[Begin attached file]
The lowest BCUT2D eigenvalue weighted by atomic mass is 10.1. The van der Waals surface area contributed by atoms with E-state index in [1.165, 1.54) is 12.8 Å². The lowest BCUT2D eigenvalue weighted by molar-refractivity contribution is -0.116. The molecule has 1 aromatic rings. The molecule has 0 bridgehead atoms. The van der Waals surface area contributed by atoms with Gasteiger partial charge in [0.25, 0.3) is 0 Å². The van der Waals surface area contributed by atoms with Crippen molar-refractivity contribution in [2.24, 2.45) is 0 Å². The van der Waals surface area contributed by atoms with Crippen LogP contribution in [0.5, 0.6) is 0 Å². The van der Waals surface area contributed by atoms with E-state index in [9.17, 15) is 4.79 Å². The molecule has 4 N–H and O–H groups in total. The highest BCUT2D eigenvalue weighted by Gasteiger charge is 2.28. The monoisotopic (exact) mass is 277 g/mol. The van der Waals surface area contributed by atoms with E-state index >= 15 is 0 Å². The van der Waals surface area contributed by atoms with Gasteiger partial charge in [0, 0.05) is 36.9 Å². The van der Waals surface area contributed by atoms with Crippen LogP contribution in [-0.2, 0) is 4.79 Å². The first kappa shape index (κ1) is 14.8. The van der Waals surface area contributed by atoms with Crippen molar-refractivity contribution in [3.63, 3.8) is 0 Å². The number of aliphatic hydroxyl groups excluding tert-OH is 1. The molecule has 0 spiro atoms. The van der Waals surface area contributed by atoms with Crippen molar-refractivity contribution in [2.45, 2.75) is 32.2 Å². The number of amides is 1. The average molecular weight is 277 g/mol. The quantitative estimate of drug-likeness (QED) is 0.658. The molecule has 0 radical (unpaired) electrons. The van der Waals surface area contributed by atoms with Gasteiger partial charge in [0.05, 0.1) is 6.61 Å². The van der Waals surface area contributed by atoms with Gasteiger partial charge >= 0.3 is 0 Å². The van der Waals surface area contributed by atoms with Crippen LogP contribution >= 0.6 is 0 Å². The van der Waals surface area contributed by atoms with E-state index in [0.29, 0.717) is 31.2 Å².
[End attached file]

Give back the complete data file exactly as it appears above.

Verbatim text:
The lowest BCUT2D eigenvalue weighted by atomic mass is 10.1. The van der Waals surface area contributed by atoms with E-state index in [1.165, 1.54) is 12.8 Å². The lowest BCUT2D eigenvalue weighted by molar-refractivity contribution is -0.116. The molecule has 1 aromatic rings. The molecule has 0 bridgehead atoms. The van der Waals surface area contributed by atoms with Gasteiger partial charge in [0.25, 0.3) is 0 Å². The van der Waals surface area contributed by atoms with Crippen molar-refractivity contribution in [2.24, 2.45) is 0 Å². The van der Waals surface area contributed by atoms with Crippen LogP contribution in [0.5, 0.6) is 0 Å². The van der Waals surface area contributed by atoms with E-state index in [9.17, 15) is 4.79 Å². The molecule has 4 N–H and O–H groups in total. The highest BCUT2D eigenvalue weighted by Gasteiger charge is 2.28. The monoisotopic (exact) mass is 277 g/mol. The van der Waals surface area contributed by atoms with E-state index >= 15 is 0 Å². The van der Waals surface area contributed by atoms with Gasteiger partial charge in [0, 0.05) is 36.9 Å². The van der Waals surface area contributed by atoms with Crippen LogP contribution in [-0.2, 0) is 4.79 Å². The first kappa shape index (κ1) is 14.8. The van der Waals surface area contributed by atoms with Crippen molar-refractivity contribution in [3.63, 3.8) is 0 Å². The number of aliphatic hydroxyl groups excluding tert-OH is 1. The molecule has 0 spiro atoms. The van der Waals surface area contributed by atoms with Crippen molar-refractivity contribution in [2.45, 2.75) is 32.2 Å². The number of amides is 1. The average molecular weight is 277 g/mol. The quantitative estimate of drug-likeness (QED) is 0.658. The molecule has 0 radical (unpaired) electrons. The van der Waals surface area contributed by atoms with Gasteiger partial charge in [0.05, 0.1) is 6.61 Å². The van der Waals surface area contributed by atoms with Gasteiger partial charge >= 0.3 is 0 Å². The van der Waals surface area contributed by atoms with Crippen LogP contribution >= 0.6 is 0 Å². The van der Waals surface area contributed by atoms with E-state index in [0.29, 0.717) is 31.2 Å².